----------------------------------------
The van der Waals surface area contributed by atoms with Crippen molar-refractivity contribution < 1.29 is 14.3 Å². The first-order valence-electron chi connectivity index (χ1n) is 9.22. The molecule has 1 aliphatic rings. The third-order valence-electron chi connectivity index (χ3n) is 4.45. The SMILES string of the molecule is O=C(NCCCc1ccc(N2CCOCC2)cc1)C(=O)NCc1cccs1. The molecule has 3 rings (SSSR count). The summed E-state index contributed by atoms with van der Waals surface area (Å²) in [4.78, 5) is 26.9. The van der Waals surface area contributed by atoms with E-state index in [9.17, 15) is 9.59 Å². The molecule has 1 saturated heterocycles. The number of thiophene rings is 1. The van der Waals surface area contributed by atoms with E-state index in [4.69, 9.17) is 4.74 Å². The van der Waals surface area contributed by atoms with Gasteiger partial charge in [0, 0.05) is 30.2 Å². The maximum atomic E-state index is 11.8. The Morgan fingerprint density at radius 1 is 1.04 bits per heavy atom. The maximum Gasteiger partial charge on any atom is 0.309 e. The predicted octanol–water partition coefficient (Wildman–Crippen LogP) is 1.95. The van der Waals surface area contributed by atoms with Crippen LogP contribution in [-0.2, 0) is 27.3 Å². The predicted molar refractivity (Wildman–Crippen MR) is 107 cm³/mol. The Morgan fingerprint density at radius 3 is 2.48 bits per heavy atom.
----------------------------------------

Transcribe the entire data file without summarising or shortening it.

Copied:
The van der Waals surface area contributed by atoms with Crippen molar-refractivity contribution < 1.29 is 14.3 Å². The first-order valence-electron chi connectivity index (χ1n) is 9.22. The molecule has 1 aliphatic rings. The third-order valence-electron chi connectivity index (χ3n) is 4.45. The SMILES string of the molecule is O=C(NCCCc1ccc(N2CCOCC2)cc1)C(=O)NCc1cccs1. The molecule has 3 rings (SSSR count). The summed E-state index contributed by atoms with van der Waals surface area (Å²) in [4.78, 5) is 26.9. The van der Waals surface area contributed by atoms with E-state index in [9.17, 15) is 9.59 Å². The molecule has 1 saturated heterocycles. The number of thiophene rings is 1. The van der Waals surface area contributed by atoms with E-state index in [4.69, 9.17) is 4.74 Å². The van der Waals surface area contributed by atoms with Gasteiger partial charge in [0, 0.05) is 30.2 Å². The maximum atomic E-state index is 11.8. The Morgan fingerprint density at radius 1 is 1.04 bits per heavy atom. The maximum Gasteiger partial charge on any atom is 0.309 e. The predicted octanol–water partition coefficient (Wildman–Crippen LogP) is 1.95. The van der Waals surface area contributed by atoms with Crippen LogP contribution in [-0.2, 0) is 27.3 Å². The predicted molar refractivity (Wildman–Crippen MR) is 107 cm³/mol. The Morgan fingerprint density at radius 3 is 2.48 bits per heavy atom.